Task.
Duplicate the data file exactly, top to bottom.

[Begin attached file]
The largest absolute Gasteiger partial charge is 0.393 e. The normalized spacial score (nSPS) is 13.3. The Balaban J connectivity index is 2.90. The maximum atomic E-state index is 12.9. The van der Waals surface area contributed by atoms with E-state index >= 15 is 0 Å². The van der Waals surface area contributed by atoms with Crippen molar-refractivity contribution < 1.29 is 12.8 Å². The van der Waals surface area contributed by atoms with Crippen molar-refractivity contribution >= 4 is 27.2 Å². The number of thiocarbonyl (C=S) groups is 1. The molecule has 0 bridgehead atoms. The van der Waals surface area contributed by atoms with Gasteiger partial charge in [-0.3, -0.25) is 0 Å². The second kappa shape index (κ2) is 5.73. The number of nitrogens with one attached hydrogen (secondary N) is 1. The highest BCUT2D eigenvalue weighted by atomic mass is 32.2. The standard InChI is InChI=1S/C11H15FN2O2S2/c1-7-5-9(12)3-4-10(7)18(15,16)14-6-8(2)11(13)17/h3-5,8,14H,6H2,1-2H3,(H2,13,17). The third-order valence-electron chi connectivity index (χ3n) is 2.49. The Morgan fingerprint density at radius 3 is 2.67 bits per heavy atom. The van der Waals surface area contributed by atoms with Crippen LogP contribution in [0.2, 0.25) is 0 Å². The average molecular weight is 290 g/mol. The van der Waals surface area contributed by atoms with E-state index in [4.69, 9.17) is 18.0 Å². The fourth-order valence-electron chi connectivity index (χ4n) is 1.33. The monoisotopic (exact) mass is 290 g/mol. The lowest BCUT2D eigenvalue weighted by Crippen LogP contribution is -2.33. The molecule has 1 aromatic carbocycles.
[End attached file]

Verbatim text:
The largest absolute Gasteiger partial charge is 0.393 e. The normalized spacial score (nSPS) is 13.3. The Balaban J connectivity index is 2.90. The maximum atomic E-state index is 12.9. The van der Waals surface area contributed by atoms with E-state index >= 15 is 0 Å². The van der Waals surface area contributed by atoms with Crippen molar-refractivity contribution < 1.29 is 12.8 Å². The van der Waals surface area contributed by atoms with Crippen molar-refractivity contribution >= 4 is 27.2 Å². The number of thiocarbonyl (C=S) groups is 1. The molecule has 0 bridgehead atoms. The van der Waals surface area contributed by atoms with Gasteiger partial charge in [-0.3, -0.25) is 0 Å². The second kappa shape index (κ2) is 5.73. The number of nitrogens with one attached hydrogen (secondary N) is 1. The highest BCUT2D eigenvalue weighted by atomic mass is 32.2. The standard InChI is InChI=1S/C11H15FN2O2S2/c1-7-5-9(12)3-4-10(7)18(15,16)14-6-8(2)11(13)17/h3-5,8,14H,6H2,1-2H3,(H2,13,17). The third-order valence-electron chi connectivity index (χ3n) is 2.49. The Morgan fingerprint density at radius 3 is 2.67 bits per heavy atom. The van der Waals surface area contributed by atoms with Crippen LogP contribution in [0.2, 0.25) is 0 Å². The average molecular weight is 290 g/mol. The van der Waals surface area contributed by atoms with E-state index in [4.69, 9.17) is 18.0 Å². The fourth-order valence-electron chi connectivity index (χ4n) is 1.33. The monoisotopic (exact) mass is 290 g/mol. The lowest BCUT2D eigenvalue weighted by Crippen LogP contribution is -2.33. The molecule has 1 aromatic carbocycles.